1. Stuart Price

    It has been 2 1/2 years since your blog on Begonias was written. I’m wondering what Begonia species or cultivar you decided to grow in your home?

    15 . Dec . 2017
    • Barbara

      I grew a few but the dryness in my home pretty much was a death sentence. I no longer have any right now.

      20 . Jan . 2018
      • Stuart Price

        Thank you, Barbara, for your reply regarding my request about which begonia varieties you tried growing indoors. I understand your challenge with low home humidity, especially during winter when your home heater is running. I have had good success growing begonias indoors under a fluorescent light apparatus by placing the pots on top of marble chips I keep moist, to increase the humidity. The light fixture naturally holds in the added humidity, and if you have several plants growing together, that, too, adds humidity. Begonias thrive under fluorescent lights, the only challenge being that they can grow too tall and into the lights! However, a subset of begonia varieties require increased humidity for indoor growth, and therefore must be grown in terrariums; under the lower humidity found in homes, they curl up and die. Terrarium growing can be fun, too, but not everyone is thrilled with growing plants in containers.

        20 . Jan . 2018
        • Barbara

          Hi Stuart,
          Thanks for the tips. I kept a B. Solo-mutate underneath a cliche and it did great. But then I had to take it out because it got bigger and could no longer stay under the cliche and that’s when it went downhill. I also kept escargot, iron cross and ‘looking glass’ and they did well in the summer (I had them on an automatic watering system which seemed to help). But again come winter and they just didn’t survive.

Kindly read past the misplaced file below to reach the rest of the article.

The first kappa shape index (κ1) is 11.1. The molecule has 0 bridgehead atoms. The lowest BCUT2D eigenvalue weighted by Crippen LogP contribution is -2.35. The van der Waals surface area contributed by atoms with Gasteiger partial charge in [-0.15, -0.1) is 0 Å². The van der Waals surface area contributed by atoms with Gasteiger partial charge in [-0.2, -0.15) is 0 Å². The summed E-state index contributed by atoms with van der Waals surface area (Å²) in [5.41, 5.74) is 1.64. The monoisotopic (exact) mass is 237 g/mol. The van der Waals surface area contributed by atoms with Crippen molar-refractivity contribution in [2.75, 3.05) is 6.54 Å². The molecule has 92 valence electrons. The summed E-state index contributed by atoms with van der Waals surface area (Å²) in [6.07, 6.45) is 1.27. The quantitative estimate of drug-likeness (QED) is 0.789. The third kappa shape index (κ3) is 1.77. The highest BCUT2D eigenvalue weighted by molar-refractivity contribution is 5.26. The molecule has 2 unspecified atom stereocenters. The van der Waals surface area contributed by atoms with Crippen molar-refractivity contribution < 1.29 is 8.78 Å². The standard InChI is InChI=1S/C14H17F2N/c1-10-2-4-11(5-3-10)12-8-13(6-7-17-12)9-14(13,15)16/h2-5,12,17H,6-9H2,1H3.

21 . Jan . 2018
  2. Peaches

    my obession with begonias began a few months ago…love these photos

    Eden Botaical Design Studio Ocean City NJ

    04 . Jul . 2015
    • Barbara

      Thank you. I’m yet to get one of my own.

      06 . Jul . 2015
  3. Adorablest

    I really like the escargot one with its swirly leaves. There are so many to choose from, they all have their individual beauty.

    03 . Jun . 2015
    • Barbara

      I like the escargot too and its name is well deserved because it really does look like the shell of a snail doesn’t it?

      03 . Jun . 2015
  4. Houseplantjournal

    Begonias are very attractive foliage plants but they do better with high humidity. I have 3 varieties of Rex begonia (or is it Begonia rex?) – they live in my bathroom where it goes up to 90% humidity right after I shower and stays around 50% for the rest of the day. They tend to lose leaves during the winter but grow new ones quickly as spring starts. The three I have aren’t very big – 5″, and 3″ pots.
    I bought mine at Home Depot.

    02 . Jun . 2015
    • Barbara

      You have a beautiful collection. I have a small greenhouse besides the one for my ferns I could possibly house 2 small ones in there. What do you use to measure humidity and light levels?

      02 . Jun . 2015
  5. Peter/Outlaw

    Begonias are some of my favorite plants! You’ve featured some splendid examples of the variety of beautiful foliage that begonias offer. The garden itself sounds marvelous!

    02 . Jun . 2015
    • Barbara

      The Garden is beautiful but I’ve never toured the whole thing. That is the next thing on my list to complete. It may just mean dedicating a whole day to it. Unfortunately, I usually go with friends who may not see spending a whole day in the garden as a fun thing to do like I do :).

      02 . Jun . 2015